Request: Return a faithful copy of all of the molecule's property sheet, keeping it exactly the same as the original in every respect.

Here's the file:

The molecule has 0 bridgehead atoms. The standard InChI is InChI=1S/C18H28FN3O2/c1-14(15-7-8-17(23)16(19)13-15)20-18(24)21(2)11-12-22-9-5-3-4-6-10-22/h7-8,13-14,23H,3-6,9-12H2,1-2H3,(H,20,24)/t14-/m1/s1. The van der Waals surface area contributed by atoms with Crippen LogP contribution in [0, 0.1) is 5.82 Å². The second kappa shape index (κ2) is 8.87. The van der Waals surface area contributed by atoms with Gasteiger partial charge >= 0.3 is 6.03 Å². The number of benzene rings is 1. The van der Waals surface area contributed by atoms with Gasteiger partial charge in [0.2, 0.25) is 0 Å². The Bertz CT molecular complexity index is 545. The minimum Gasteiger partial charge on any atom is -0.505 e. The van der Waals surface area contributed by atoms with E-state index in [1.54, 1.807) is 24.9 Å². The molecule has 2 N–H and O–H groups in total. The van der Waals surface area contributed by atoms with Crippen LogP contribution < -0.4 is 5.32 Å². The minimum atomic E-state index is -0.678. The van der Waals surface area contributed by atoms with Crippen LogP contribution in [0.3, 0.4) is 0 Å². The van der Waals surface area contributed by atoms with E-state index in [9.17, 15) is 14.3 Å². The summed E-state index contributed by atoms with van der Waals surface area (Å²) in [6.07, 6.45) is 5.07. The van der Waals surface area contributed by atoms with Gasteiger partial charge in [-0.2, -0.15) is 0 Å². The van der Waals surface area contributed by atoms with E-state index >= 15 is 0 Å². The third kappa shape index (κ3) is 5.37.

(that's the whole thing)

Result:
The molecule has 0 bridgehead atoms. The standard InChI is InChI=1S/C18H28FN3O2/c1-14(15-7-8-17(23)16(19)13-15)20-18(24)21(2)11-12-22-9-5-3-4-6-10-22/h7-8,13-14,23H,3-6,9-12H2,1-2H3,(H,20,24)/t14-/m1/s1. The van der Waals surface area contributed by atoms with Crippen LogP contribution in [0, 0.1) is 5.82 Å². The second kappa shape index (κ2) is 8.87. The van der Waals surface area contributed by atoms with Gasteiger partial charge >= 0.3 is 6.03 Å². The number of benzene rings is 1. The van der Waals surface area contributed by atoms with Gasteiger partial charge in [0.2, 0.25) is 0 Å². The Bertz CT molecular complexity index is 545. The minimum Gasteiger partial charge on any atom is -0.505 e. The van der Waals surface area contributed by atoms with E-state index in [1.54, 1.807) is 24.9 Å². The molecule has 2 N–H and O–H groups in total. The van der Waals surface area contributed by atoms with Crippen LogP contribution < -0.4 is 5.32 Å². The minimum atomic E-state index is -0.678. The van der Waals surface area contributed by atoms with Crippen LogP contribution in [0.3, 0.4) is 0 Å². The van der Waals surface area contributed by atoms with E-state index in [9.17, 15) is 14.3 Å². The summed E-state index contributed by atoms with van der Waals surface area (Å²) in [6.07, 6.45) is 5.07. The van der Waals surface area contributed by atoms with Gasteiger partial charge in [-0.2, -0.15) is 0 Å². The van der Waals surface area contributed by atoms with E-state index >= 15 is 0 Å². The third kappa shape index (κ3) is 5.37.